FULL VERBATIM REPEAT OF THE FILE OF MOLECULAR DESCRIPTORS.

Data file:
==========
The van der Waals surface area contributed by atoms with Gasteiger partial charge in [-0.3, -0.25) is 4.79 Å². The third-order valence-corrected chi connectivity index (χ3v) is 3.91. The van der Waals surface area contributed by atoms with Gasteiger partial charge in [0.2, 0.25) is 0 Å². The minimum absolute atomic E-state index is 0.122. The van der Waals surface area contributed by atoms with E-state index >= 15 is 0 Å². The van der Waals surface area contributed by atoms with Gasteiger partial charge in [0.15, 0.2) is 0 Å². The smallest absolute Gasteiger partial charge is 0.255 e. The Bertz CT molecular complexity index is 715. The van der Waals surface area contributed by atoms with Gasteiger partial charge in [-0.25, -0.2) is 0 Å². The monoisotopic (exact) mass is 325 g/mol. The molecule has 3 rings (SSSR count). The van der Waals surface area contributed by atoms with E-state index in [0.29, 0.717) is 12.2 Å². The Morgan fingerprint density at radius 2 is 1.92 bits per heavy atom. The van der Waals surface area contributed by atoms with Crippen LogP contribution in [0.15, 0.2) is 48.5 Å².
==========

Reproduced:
The van der Waals surface area contributed by atoms with Gasteiger partial charge in [-0.3, -0.25) is 4.79 Å². The third-order valence-corrected chi connectivity index (χ3v) is 3.91. The van der Waals surface area contributed by atoms with Gasteiger partial charge in [0.2, 0.25) is 0 Å². The minimum absolute atomic E-state index is 0.122. The van der Waals surface area contributed by atoms with E-state index >= 15 is 0 Å². The van der Waals surface area contributed by atoms with Gasteiger partial charge in [0.15, 0.2) is 0 Å². The smallest absolute Gasteiger partial charge is 0.255 e. The Bertz CT molecular complexity index is 715. The van der Waals surface area contributed by atoms with Gasteiger partial charge in [-0.25, -0.2) is 0 Å². The monoisotopic (exact) mass is 325 g/mol. The molecule has 3 rings (SSSR count). The van der Waals surface area contributed by atoms with E-state index in [0.29, 0.717) is 12.2 Å². The Morgan fingerprint density at radius 2 is 1.92 bits per heavy atom. The van der Waals surface area contributed by atoms with Crippen LogP contribution in [0.15, 0.2) is 48.5 Å².